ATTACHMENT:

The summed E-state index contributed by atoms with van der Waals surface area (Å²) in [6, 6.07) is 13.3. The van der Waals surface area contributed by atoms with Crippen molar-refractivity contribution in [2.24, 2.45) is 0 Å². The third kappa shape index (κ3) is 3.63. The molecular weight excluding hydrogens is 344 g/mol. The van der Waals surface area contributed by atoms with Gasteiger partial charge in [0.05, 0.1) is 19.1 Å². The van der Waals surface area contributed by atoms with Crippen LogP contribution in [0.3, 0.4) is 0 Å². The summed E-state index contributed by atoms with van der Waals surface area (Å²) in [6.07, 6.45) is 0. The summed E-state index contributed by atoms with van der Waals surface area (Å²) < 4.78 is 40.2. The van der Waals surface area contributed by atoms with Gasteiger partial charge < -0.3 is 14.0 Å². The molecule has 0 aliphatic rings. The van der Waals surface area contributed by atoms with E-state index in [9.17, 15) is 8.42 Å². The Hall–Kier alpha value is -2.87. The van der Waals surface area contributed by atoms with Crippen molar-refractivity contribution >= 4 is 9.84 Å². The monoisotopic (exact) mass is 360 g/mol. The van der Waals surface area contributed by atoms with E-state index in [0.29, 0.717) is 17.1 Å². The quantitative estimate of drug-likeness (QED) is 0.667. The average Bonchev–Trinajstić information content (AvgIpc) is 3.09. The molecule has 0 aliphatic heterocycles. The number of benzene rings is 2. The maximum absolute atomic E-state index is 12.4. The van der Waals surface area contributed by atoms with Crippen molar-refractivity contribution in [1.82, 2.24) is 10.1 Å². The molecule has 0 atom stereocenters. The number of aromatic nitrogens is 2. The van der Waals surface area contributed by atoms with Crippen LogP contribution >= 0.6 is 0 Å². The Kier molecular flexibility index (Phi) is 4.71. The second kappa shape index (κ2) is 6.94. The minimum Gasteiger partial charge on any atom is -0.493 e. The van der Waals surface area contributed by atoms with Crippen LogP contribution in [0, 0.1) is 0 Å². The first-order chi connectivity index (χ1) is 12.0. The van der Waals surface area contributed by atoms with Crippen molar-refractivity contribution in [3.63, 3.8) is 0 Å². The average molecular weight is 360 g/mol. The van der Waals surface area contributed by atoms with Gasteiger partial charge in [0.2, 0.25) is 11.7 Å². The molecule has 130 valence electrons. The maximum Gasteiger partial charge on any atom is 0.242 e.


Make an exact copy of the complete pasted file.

The summed E-state index contributed by atoms with van der Waals surface area (Å²) in [6, 6.07) is 13.3. The van der Waals surface area contributed by atoms with Crippen molar-refractivity contribution in [2.24, 2.45) is 0 Å². The third kappa shape index (κ3) is 3.63. The molecular weight excluding hydrogens is 344 g/mol. The van der Waals surface area contributed by atoms with Gasteiger partial charge in [0.05, 0.1) is 19.1 Å². The van der Waals surface area contributed by atoms with Crippen LogP contribution in [0.3, 0.4) is 0 Å². The summed E-state index contributed by atoms with van der Waals surface area (Å²) in [6.07, 6.45) is 0. The summed E-state index contributed by atoms with van der Waals surface area (Å²) < 4.78 is 40.2. The van der Waals surface area contributed by atoms with Gasteiger partial charge < -0.3 is 14.0 Å². The molecule has 0 aliphatic rings. The van der Waals surface area contributed by atoms with E-state index in [9.17, 15) is 8.42 Å². The Hall–Kier alpha value is -2.87. The van der Waals surface area contributed by atoms with Crippen molar-refractivity contribution >= 4 is 9.84 Å². The monoisotopic (exact) mass is 360 g/mol. The van der Waals surface area contributed by atoms with E-state index in [0.29, 0.717) is 17.1 Å². The quantitative estimate of drug-likeness (QED) is 0.667. The average Bonchev–Trinajstić information content (AvgIpc) is 3.09. The molecule has 0 aliphatic heterocycles. The number of benzene rings is 2. The maximum absolute atomic E-state index is 12.4. The van der Waals surface area contributed by atoms with Crippen molar-refractivity contribution in [1.82, 2.24) is 10.1 Å². The molecule has 0 atom stereocenters. The number of aromatic nitrogens is 2. The van der Waals surface area contributed by atoms with Crippen LogP contribution >= 0.6 is 0 Å². The Kier molecular flexibility index (Phi) is 4.71. The second kappa shape index (κ2) is 6.94. The minimum Gasteiger partial charge on any atom is -0.493 e. The van der Waals surface area contributed by atoms with Crippen LogP contribution in [0, 0.1) is 0 Å². The first-order chi connectivity index (χ1) is 12.0. The van der Waals surface area contributed by atoms with Crippen molar-refractivity contribution in [3.63, 3.8) is 0 Å². The average molecular weight is 360 g/mol. The van der Waals surface area contributed by atoms with Gasteiger partial charge in [0.2, 0.25) is 11.7 Å². The molecule has 130 valence electrons. The maximum Gasteiger partial charge on any atom is 0.242 e.